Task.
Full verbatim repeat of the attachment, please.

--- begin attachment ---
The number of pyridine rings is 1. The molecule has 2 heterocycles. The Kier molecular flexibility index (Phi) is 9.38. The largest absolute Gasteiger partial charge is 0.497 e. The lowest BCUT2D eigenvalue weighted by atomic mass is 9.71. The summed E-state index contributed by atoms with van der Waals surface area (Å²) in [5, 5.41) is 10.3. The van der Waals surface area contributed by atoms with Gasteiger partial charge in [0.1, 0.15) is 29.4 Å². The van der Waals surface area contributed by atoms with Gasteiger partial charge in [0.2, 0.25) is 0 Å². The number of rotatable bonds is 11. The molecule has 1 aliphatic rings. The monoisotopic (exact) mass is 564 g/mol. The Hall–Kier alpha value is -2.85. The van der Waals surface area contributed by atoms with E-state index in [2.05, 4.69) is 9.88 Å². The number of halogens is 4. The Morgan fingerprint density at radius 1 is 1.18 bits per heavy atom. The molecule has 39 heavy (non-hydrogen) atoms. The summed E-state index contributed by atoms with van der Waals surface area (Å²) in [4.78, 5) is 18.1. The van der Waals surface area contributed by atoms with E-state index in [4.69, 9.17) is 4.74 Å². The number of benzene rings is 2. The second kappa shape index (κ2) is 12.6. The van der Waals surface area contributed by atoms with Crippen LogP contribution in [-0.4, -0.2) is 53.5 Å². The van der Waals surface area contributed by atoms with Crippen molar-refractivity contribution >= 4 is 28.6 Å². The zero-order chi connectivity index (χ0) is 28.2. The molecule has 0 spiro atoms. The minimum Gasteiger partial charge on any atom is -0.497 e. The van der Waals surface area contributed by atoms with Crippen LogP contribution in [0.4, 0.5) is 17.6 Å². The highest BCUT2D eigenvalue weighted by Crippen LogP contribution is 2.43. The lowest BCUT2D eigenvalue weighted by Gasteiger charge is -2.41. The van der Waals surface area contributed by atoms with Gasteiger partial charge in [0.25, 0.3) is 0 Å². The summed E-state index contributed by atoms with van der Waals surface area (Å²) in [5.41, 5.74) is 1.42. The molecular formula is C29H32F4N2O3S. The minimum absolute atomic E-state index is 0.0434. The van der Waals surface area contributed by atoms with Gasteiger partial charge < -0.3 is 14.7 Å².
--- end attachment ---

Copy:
The number of pyridine rings is 1. The molecule has 2 heterocycles. The Kier molecular flexibility index (Phi) is 9.38. The largest absolute Gasteiger partial charge is 0.497 e. The lowest BCUT2D eigenvalue weighted by atomic mass is 9.71. The summed E-state index contributed by atoms with van der Waals surface area (Å²) in [5, 5.41) is 10.3. The van der Waals surface area contributed by atoms with Gasteiger partial charge in [0.1, 0.15) is 29.4 Å². The van der Waals surface area contributed by atoms with Gasteiger partial charge in [0.2, 0.25) is 0 Å². The number of rotatable bonds is 11. The molecule has 1 aliphatic rings. The monoisotopic (exact) mass is 564 g/mol. The Hall–Kier alpha value is -2.85. The van der Waals surface area contributed by atoms with E-state index in [2.05, 4.69) is 9.88 Å². The number of halogens is 4. The Morgan fingerprint density at radius 1 is 1.18 bits per heavy atom. The molecule has 39 heavy (non-hydrogen) atoms. The summed E-state index contributed by atoms with van der Waals surface area (Å²) in [4.78, 5) is 18.1. The van der Waals surface area contributed by atoms with E-state index in [4.69, 9.17) is 4.74 Å². The number of benzene rings is 2. The second kappa shape index (κ2) is 12.6. The van der Waals surface area contributed by atoms with Crippen LogP contribution in [-0.4, -0.2) is 53.5 Å². The van der Waals surface area contributed by atoms with Crippen molar-refractivity contribution >= 4 is 28.6 Å². The zero-order chi connectivity index (χ0) is 28.2. The molecule has 0 spiro atoms. The minimum Gasteiger partial charge on any atom is -0.497 e. The van der Waals surface area contributed by atoms with Crippen LogP contribution in [0.4, 0.5) is 17.6 Å². The highest BCUT2D eigenvalue weighted by Crippen LogP contribution is 2.43. The lowest BCUT2D eigenvalue weighted by Gasteiger charge is -2.41. The van der Waals surface area contributed by atoms with Gasteiger partial charge in [0.25, 0.3) is 0 Å². The summed E-state index contributed by atoms with van der Waals surface area (Å²) in [5.41, 5.74) is 1.42. The molecular formula is C29H32F4N2O3S. The minimum absolute atomic E-state index is 0.0434. The van der Waals surface area contributed by atoms with Gasteiger partial charge < -0.3 is 14.7 Å².